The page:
He was sobbing, said he was a veteran, had PTSD, had a service-related traumatic brain injury, and was grieving the loss of his dog.
The public contacts the Washington State University College of Veterinary Medicine in a variety of ways, but my experience has been the most interesting contacts come by phone.
The old man told me the story of how his dog came to die. He gave me an inaccurate timeline so it wasn’t until the end that I could piece it all together. Here’s the linear timeline with names changed.
It seems that more than two years ago, the caller befriended another man who was down on his luck and homeless. The dog owner offered to feed the man and provide lodging for a “short period of time,” until he could get back on his feet.
What was meant to be “three or four days,” soon turned into seven months. The formerly homeless man was living in a derelict motor home on the property next to the house.
Each morning, the homeowner opened his back door to let his dog, Olive, out to do her business and return. It was no secret, the lodger did not like the yellow Labrador cross or her occasional barking. And after seven months, everything between the two men became a point of irritation.
Olive’s owner decided enough was enough and began to pressure the man to leave. The other man inherited some property and converted that to cash. Olive’s owner asked for some fair recompense for seven months’ food and lodging.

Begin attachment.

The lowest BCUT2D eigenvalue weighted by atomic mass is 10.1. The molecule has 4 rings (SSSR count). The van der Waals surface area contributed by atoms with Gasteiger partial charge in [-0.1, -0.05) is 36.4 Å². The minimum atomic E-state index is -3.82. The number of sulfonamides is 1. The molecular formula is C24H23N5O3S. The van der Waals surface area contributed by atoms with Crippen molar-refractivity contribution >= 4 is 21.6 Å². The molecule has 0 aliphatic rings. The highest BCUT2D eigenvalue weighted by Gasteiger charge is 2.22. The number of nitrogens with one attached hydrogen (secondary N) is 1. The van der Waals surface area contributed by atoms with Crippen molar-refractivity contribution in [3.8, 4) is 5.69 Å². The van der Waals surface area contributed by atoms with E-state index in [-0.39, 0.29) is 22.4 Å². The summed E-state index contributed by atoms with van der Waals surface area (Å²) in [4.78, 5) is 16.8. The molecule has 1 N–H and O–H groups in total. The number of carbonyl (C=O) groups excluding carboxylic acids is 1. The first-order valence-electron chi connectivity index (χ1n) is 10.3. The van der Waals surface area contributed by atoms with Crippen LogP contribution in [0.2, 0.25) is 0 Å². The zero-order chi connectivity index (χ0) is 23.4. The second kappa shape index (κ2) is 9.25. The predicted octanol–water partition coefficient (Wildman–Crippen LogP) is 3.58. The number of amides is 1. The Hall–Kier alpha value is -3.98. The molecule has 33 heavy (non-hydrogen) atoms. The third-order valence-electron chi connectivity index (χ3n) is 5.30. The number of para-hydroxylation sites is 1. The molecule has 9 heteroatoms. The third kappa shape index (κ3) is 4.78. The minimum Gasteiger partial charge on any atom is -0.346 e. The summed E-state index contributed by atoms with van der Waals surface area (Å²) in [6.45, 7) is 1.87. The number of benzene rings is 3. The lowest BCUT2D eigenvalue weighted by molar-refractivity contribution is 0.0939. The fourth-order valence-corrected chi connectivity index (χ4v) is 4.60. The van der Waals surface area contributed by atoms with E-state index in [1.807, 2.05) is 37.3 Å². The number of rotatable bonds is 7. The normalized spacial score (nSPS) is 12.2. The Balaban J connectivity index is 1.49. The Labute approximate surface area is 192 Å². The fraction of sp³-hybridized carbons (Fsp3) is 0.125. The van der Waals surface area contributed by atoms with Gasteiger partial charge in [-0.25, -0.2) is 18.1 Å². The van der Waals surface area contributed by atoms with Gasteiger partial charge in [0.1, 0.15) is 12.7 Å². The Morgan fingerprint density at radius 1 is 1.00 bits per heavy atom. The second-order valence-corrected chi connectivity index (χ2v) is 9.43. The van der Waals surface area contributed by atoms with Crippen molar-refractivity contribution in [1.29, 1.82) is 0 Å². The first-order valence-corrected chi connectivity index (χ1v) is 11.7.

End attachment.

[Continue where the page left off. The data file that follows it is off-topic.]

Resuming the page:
“How much?” asked the man.
“I figure a fair amount is $1,500 for use of the motor home and the same for food, toilet, laundry, etc.,” said the homeowner.
The man reached in a pocket and pulled out a roll of cash and handed the $3,000 over.
Angered, the lodger allegedly said, “Dogs really like antifreeze.”
The homeowner took the threat as said. The next day, Olive bounded out of the house, did her business, and was allegedly called by the lodger over to the motor home where a bowl of the sweet-tasting, deadly liquid waited.
The homeowner came out when Olive didn’t return in time to see the lodger refilling the bowl. Olive died of acute kidney failure that night.
The old man put his dog in a plastic trash bag at the veterinarian’s office, took her home, and placed her in his freezer. He called the police. They gave him a case number and said it was a he-said, he-said without other witnesses.
“I warned you, dogs like antifreeze,” said the lodger allegedly as he walked off the property for the last time.
Olive was in the freezer for six months before the old man could bring himself to bury her in the backyard.
His unresolved grief soon converted to trying to hold the former lodger accountable. There it has remained for more than two years.
He contacted an attorney. According to Olive’s pet dad, the lawyer said that for $7,000 up front, he could come with a veterinarian and pathologist in tow, dig up the dog and prove it was killed by antifreeze poisoning.
Olive’s dad was calling to find out if that was even possible because, “As a veteran I’ve buried a lot of people and some animals.”
He was right. What was promised was a near impossibility unless the counselor was misinformed, which is likely.
After we talked and I probed a bit more, the call ended with the old man saying he’d do better if he focused on his new pup, Gino.
Charlie Powell is the public information officer for the Washington State University College of Veterinary Medicine, which provides this column as a community service.